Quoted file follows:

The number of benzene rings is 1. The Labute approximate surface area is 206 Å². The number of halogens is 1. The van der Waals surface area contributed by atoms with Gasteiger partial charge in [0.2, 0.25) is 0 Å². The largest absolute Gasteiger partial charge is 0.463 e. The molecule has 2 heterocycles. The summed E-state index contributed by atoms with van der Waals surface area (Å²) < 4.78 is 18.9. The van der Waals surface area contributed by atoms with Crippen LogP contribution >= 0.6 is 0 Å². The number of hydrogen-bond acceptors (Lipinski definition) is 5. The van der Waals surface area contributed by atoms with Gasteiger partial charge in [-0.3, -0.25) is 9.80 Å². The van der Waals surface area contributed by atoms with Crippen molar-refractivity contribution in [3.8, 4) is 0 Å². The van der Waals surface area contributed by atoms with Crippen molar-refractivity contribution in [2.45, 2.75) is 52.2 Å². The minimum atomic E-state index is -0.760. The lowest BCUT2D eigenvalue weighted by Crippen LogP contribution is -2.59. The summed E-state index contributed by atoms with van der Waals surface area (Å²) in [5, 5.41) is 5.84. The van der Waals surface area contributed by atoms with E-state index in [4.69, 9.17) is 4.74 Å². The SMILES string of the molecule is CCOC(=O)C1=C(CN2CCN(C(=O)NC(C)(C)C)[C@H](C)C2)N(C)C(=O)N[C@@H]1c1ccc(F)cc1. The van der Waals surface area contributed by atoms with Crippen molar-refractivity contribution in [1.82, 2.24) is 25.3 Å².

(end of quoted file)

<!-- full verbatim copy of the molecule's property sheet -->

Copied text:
The number of benzene rings is 1. The Labute approximate surface area is 206 Å². The number of halogens is 1. The van der Waals surface area contributed by atoms with Gasteiger partial charge in [0.2, 0.25) is 0 Å². The largest absolute Gasteiger partial charge is 0.463 e. The molecule has 2 heterocycles. The summed E-state index contributed by atoms with van der Waals surface area (Å²) < 4.78 is 18.9. The van der Waals surface area contributed by atoms with Crippen LogP contribution >= 0.6 is 0 Å². The number of hydrogen-bond acceptors (Lipinski definition) is 5. The van der Waals surface area contributed by atoms with Gasteiger partial charge in [-0.3, -0.25) is 9.80 Å². The van der Waals surface area contributed by atoms with Crippen molar-refractivity contribution in [3.8, 4) is 0 Å². The van der Waals surface area contributed by atoms with Crippen molar-refractivity contribution in [2.45, 2.75) is 52.2 Å². The minimum atomic E-state index is -0.760. The lowest BCUT2D eigenvalue weighted by Crippen LogP contribution is -2.59. The summed E-state index contributed by atoms with van der Waals surface area (Å²) in [5, 5.41) is 5.84. The van der Waals surface area contributed by atoms with E-state index in [4.69, 9.17) is 4.74 Å². The SMILES string of the molecule is CCOC(=O)C1=C(CN2CCN(C(=O)NC(C)(C)C)[C@H](C)C2)N(C)C(=O)N[C@@H]1c1ccc(F)cc1. The van der Waals surface area contributed by atoms with Crippen molar-refractivity contribution in [1.82, 2.24) is 25.3 Å².